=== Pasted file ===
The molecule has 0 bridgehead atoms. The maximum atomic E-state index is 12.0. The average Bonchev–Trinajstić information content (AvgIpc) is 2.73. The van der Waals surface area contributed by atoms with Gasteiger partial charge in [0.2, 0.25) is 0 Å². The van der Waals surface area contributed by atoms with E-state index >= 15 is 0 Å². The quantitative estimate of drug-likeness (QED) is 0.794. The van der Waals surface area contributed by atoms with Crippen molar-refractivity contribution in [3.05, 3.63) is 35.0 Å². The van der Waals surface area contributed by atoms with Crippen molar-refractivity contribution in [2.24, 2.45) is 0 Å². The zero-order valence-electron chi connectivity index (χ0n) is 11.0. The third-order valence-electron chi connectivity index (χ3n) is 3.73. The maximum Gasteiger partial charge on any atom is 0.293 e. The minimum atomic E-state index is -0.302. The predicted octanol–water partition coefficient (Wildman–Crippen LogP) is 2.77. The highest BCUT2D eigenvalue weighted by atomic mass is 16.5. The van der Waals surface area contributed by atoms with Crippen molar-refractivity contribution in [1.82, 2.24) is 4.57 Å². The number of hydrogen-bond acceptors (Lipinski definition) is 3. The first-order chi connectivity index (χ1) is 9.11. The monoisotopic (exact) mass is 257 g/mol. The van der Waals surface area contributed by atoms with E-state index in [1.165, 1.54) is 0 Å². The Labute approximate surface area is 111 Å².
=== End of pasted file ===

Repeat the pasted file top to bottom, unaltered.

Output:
The molecule has 0 bridgehead atoms. The maximum atomic E-state index is 12.0. The average Bonchev–Trinajstić information content (AvgIpc) is 2.73. The van der Waals surface area contributed by atoms with Gasteiger partial charge in [0.2, 0.25) is 0 Å². The van der Waals surface area contributed by atoms with E-state index >= 15 is 0 Å². The quantitative estimate of drug-likeness (QED) is 0.794. The van der Waals surface area contributed by atoms with Crippen molar-refractivity contribution in [3.05, 3.63) is 35.0 Å². The van der Waals surface area contributed by atoms with Crippen molar-refractivity contribution in [2.24, 2.45) is 0 Å². The zero-order valence-electron chi connectivity index (χ0n) is 11.0. The third-order valence-electron chi connectivity index (χ3n) is 3.73. The maximum Gasteiger partial charge on any atom is 0.293 e. The minimum atomic E-state index is -0.302. The predicted octanol–water partition coefficient (Wildman–Crippen LogP) is 2.77. The highest BCUT2D eigenvalue weighted by atomic mass is 16.5. The van der Waals surface area contributed by atoms with Crippen molar-refractivity contribution in [1.82, 2.24) is 4.57 Å². The number of hydrogen-bond acceptors (Lipinski definition) is 3. The first-order chi connectivity index (χ1) is 9.11. The monoisotopic (exact) mass is 257 g/mol. The van der Waals surface area contributed by atoms with E-state index in [1.165, 1.54) is 0 Å². The Labute approximate surface area is 111 Å².